With a high-risk pregnancy, I always knew a C-Section may be a necessity, but neither my doctor nor I wanted to go that route. I have Factor V Leiden Deficiency, a blood clotting disorder that makes major surgeries—like a C-Section—especially dangerous for me. Only after 55 hours of unsuccessful induction—causing contractions and labor pains but no dilation—did we finally give in and have the C-Section. The result was a beautiful, perfect, healthy baby girl…and a recovery I had not prepared myself for. If you find yourself in a similar position or are simply trying to be more prepared in case of C-section than I was, here’s a list of the top 10 items that have been helping me through this recovery process.
10.) Frozen Casseroles
The first few days home after a C-Section are the hardest, both physically and emotionally. As I bemoaned the fact that I couldn’t fully take care of our baby and our household without his help, my husband patiently reminded me that I’d had a major surgery. In typical Ginger-Snaps fashion, he actually said, “If you saw someone get stabbed across the stomach by a samurai on TV, and then someone handed them a baby to take care of while they were recovering, you’d think that person was crazy. So, stop expecting more out of yourself than you’d expect out of a superhero on TV.”
The result of that chat—and our first days home from the hospital—was the acknowledgment that I had to give up some control. Of course, Ginger Snaps was home with me that first week—and he more than pulls his weight in our household—but still, something had to give. Most of my attention went to trying to work on my breast milk supply via skin-to-skin with Babyface and pumping, while GS took care of trips to the store, diaper changes, trips up and down the stairs, and soooo much laundry.
Neither of us took care of cooking.
Our moms brought us a couple of meals, and otherwise, our first week home was spent on a steady diet of take-out and frozen casseroles. And believe it or not, after a solid week of hospital food, take-out wasn’t exactly appetizing: I wanted vegetables. So, if a C-section is even possibly on the docket for you, do yourself a favor and stock the freezer with some semi-healthy frozen casseroles ahead of time. Frozen Chicken Pot Pie has been my personal favorite, but anything that you can stick in the oven easily and feel like you’re getting real food after is a win. And don’t worry: It won’t last forever. By week 2 I was a little more mobile, and GS and I are already cooking again. But that first week, it’s not going to happen, so give yourself room to let it go.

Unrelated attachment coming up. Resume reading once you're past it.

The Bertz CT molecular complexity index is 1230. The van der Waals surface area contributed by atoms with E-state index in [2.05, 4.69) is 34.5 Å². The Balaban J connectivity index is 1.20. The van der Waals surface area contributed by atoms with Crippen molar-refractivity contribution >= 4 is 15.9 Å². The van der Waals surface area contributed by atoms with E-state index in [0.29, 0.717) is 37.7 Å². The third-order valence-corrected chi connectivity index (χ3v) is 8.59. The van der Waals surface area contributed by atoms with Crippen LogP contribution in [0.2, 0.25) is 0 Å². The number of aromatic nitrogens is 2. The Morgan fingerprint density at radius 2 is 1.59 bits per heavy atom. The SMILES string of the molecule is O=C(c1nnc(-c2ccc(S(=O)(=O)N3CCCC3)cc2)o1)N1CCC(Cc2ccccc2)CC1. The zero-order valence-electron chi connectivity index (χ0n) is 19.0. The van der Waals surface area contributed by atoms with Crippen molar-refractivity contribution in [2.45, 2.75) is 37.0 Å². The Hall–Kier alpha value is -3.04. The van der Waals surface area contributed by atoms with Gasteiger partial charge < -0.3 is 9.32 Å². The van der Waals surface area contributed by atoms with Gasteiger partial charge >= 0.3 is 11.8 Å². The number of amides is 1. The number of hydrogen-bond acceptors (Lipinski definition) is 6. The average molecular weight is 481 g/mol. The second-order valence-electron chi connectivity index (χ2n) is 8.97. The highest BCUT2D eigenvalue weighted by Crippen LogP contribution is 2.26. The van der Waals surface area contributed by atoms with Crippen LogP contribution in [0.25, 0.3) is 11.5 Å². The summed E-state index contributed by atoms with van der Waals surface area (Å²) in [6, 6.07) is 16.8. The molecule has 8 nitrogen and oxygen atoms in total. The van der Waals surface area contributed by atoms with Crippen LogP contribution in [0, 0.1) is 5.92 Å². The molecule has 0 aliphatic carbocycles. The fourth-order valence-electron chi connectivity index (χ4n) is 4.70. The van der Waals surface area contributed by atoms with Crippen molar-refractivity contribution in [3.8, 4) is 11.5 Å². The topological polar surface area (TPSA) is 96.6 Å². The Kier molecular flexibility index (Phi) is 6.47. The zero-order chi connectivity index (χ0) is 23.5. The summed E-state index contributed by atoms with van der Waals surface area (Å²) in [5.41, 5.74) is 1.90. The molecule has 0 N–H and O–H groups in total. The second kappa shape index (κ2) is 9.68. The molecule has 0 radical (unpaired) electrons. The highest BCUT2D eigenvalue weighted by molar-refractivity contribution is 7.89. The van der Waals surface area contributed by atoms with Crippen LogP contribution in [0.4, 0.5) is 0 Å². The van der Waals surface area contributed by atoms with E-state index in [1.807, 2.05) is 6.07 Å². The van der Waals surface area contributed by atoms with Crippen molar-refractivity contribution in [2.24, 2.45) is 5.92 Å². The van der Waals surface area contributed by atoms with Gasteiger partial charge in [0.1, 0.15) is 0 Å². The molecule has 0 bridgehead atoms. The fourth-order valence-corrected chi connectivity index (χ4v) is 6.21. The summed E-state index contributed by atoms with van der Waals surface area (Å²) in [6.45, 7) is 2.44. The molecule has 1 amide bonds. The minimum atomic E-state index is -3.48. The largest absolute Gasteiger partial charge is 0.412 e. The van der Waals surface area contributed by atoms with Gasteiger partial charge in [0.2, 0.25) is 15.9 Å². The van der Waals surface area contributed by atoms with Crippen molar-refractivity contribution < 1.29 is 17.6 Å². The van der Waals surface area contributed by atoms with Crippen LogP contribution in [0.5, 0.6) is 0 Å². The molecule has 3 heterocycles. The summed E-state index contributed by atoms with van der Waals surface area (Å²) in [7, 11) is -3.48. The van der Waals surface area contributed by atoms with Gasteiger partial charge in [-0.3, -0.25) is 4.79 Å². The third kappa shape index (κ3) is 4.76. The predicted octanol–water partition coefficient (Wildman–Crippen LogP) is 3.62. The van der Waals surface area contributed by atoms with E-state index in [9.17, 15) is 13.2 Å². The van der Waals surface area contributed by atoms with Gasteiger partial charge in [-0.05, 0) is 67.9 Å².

I assume it’s the hormones that cause me to go from sweating to freezing in a matter of seconds, but it’s definitely a more extreme problem than before I got pregnant. Unfortunately, while it’s easy enough to kick socks off, trying to bend over—and putting pressure on my incision—to put them back on is much less easy. My first days home I needed Ginger Snaps to help me dress and undress, and while I manage it fine by now, bending over to floor-height still isn’t what I’d call comfortable. Invest in a pair of slippers that are easy to get on and off: You’ll be grateful to have a bit of independence without pain.
8.) A Bath Robe
Doctors encourage you to spend lots of skin-to-skin time with your baby after giving birth. In addition to triggering breast milk production, it’s supposed to help with her brain development and with bonding for both of you. But if your family is anything like mine, your first few days home include a revolving door of visitors—both with and without warning. After a C-section, every movement hurts—including the over-the-head arm movement involved with yanking your shirt back on. It’s much easier to shrug on a bathrobe at the last minute—and, if you are choosing to breastfeed, it offers easy access for baby and you after.
7.) Comfy Clothes
Here’s a hint: Don’t ditch your maternity clothes right when you get home from the hospital. Babyface is currently 17 days old, and I weigh 18 pounds less than I did the day I came home from the hospital, and I’m still in maternity clothes. Yes, I’m sure my other clothes would fit me, technically, but I’m not ready to give them a try.
Any pressure on my incision hurts, so right now, the looser the clothes, the better. Other than when I take Babyface to her appointments, we’re not going anywhere public, and I believe in my family’s ability to forgive overly-saggy clothing for a few weeks while I heal up. Right now, comfort is key, which means that I live in very soft materials—mainly nightgowns, t-shirts, hoodies, and leggings.
6.) Nursing Pads